Experimenting with democracy

Which model of democracy are we following in Pakistan?

Experimenting with democracy


history of conflict has helped human societies evolve an understanding to develop a structure of government that enables a peaceful transition of power.

There are many instances of states and dynasties of the same faith fighting one another for control over resources. In peaceful times, one can’t even imagine some of the brutal horrors of war.

However, human learning about the formation of governments from anarchy to democracy has led to evolution of systems that make for less animosity in the power corridors.

Most people in Pakistan agree that democracy should be given a chance to flourish in the country so that governance benefits from collective wisdom of the masses.

Which model of democracy are we following in Pakistan? Parliamentary, according to the books, but in practice it is a hybrid model. There have been several experiments, a variety of interventions numerous attempts at reform. A detailed record of this is an interesting subject for a common man to understand the real face of Pakistani democracy.

Charles E Merriam defined democracy in 1941 as “a form of political association in which the general control and direction is determined by the bulk of the community in accordance with understandings and procedures providing for popular participation and consent. Its postulates are: 1) the essential dignity of man on a fraternal rather than a differential basis in a formula of liberty, justice and welfare; 2) the perfectibility of the man; 3) value of the consent; and 4) the value of decisions arrived at by common council rather than by violence and brutality.”

Intellectually, the second postulate, though not without a solid philosophical underpinning, determines the dark side of the democracy. However, it is not our focus today.

According to Conrad P Waligorski from the University of Kansas, “Democracy is one of the most used and abused ideas in the Twentieth Century. Since the end of the World War II, virtually everyone has claimed to be a democrat supporting, working toward, or preserving democracy. The denominations include: liberal democracy, constitutional democracy, participatory democracy, direct democracy, representative democracy, economic democracy, social democracy, elite democracy, majoritarian democracy, mass democracy, limited democracy and people’s democracy. There are military juntas claiming to restore democracy and theorists attempting to curb democracy in the name of preserving it. Sometimes, these terms overlap. Often, they are incompatible but there is still virtually universal agreement that democracy is good.”

After Independence certain families have remained in power irrespective of whether the government is formed by a dictator or a political party. These people and families are popularly known as ‘electables’.

Pakistan has had dictatorial rule for long periods following military coups. To legitimise their coup, dictators usually pursued a two-pronged strategy, seeking legal ratification and popular support. This opened the door for compromises, manipulation, exploitation and fabrications.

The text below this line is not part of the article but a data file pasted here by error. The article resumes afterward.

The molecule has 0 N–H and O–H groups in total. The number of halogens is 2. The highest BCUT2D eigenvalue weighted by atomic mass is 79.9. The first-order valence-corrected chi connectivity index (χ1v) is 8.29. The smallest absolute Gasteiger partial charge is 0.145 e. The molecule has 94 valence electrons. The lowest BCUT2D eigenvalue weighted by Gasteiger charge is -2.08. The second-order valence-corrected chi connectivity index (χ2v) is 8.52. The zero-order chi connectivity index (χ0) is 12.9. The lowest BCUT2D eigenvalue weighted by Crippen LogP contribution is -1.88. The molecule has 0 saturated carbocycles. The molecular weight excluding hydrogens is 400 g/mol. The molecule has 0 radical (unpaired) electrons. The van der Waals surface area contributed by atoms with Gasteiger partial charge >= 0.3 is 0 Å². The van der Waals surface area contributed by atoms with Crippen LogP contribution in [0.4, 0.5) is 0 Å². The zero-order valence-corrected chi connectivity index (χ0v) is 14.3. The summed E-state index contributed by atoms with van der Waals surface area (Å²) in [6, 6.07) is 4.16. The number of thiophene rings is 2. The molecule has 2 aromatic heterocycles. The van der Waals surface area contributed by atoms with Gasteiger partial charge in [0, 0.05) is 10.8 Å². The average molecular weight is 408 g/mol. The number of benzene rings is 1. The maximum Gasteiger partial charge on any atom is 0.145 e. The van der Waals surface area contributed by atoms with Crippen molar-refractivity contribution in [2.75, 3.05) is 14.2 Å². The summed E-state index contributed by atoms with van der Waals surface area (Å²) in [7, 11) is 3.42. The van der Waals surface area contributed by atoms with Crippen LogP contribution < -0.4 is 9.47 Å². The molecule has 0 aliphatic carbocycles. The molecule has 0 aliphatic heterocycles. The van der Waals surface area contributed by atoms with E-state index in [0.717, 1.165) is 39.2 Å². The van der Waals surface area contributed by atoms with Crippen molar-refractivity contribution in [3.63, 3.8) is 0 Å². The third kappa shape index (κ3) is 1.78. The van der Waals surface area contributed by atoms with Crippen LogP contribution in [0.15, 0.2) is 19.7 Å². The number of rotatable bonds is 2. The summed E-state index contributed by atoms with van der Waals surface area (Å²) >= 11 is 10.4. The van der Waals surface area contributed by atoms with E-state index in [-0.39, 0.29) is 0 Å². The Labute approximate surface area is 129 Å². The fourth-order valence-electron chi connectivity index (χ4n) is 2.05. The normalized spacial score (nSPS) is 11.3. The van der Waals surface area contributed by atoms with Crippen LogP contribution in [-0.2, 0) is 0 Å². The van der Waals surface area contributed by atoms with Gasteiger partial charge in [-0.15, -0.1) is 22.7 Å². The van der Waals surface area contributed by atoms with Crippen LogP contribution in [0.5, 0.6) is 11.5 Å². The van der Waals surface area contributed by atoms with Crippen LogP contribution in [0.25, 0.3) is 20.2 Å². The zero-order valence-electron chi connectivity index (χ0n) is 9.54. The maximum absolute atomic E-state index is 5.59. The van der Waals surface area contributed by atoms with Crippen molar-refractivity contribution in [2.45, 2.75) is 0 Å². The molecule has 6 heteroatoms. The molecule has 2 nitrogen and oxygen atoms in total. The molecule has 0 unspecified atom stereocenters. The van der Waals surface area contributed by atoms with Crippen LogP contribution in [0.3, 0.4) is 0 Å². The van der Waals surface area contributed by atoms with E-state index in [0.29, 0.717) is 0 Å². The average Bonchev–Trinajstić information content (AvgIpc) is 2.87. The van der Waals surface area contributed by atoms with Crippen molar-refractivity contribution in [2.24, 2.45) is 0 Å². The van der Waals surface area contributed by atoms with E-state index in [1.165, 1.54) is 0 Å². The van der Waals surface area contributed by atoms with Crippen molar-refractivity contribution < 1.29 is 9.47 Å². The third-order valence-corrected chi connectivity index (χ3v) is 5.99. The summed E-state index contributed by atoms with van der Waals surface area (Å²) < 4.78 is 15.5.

The need for legal endorsement led to constitutional amendments, including the Clause 58-2(b) that gave discretionary powers to the president to dissolve the National Assembly and the government.

The Objectives Resolution adopted by the constituent assembly of Pakistan on March 12, 1949, had stated, “sovereignty over the entire universe belongs to Allah Almighty alone and the authority which He has delegated to the state of Pakistan, through its people for being exercised within the limits prescribed by Him is a sacred trust.”

The rule in the name of God (Allah) consistent with the doctrines and principles of a particular religion or religious community is called theocracy.

Prof Robert Audi from the University of Notre Dame suggests, “Much of the world is seeing conflict between people whose views permit basing political actions and lawmaking on religious convictions and people whose democratic values oppose this. Democratic societies are in principle open to free exercise of religion and, in constitution, they are characteristically pluralistic in both culture and religion. Religions are highly variable in their stance toward government, but many of the world’s most populous religions, including Christianity and Islam, are commonly taken to embody standards of conduct, such as certain prohibitions, that cannot be endorsed by democratic governments committed to preserving liberty for the religious and the nonreligious alike.”

In Pakistan, after the Independence certain families have remained in power irrespective of whether the government is formed by a dictator or a political party. These people and families are popularly known as ‘electables’.

The transfer of influence and power from the electables to their next generation is a sign of deep-rooted oligarchy in our society. Occasionally, we do witness representation of other classes of the society in the parliament but those who make it to the parliament typically end up joining the affluent class.

Pakistan is a federating union of provinces with greater autonomy after the 18th Amendment. One way or the other, the importance of citizen voters has survived over the years. Dictators have been constrained to ask voters through referendums to legitimise their rule. The voters have exercised their right to choose their representatives through elections under both civilian and military regimes.

The writer is an associate professor of management sciences and heads the Centre of Islamic Finance at COMSATS University (CUI), Lahore Campus.   He can be reached at   drabdussattar@cuilahore.edu.pk

Experimenting with democracy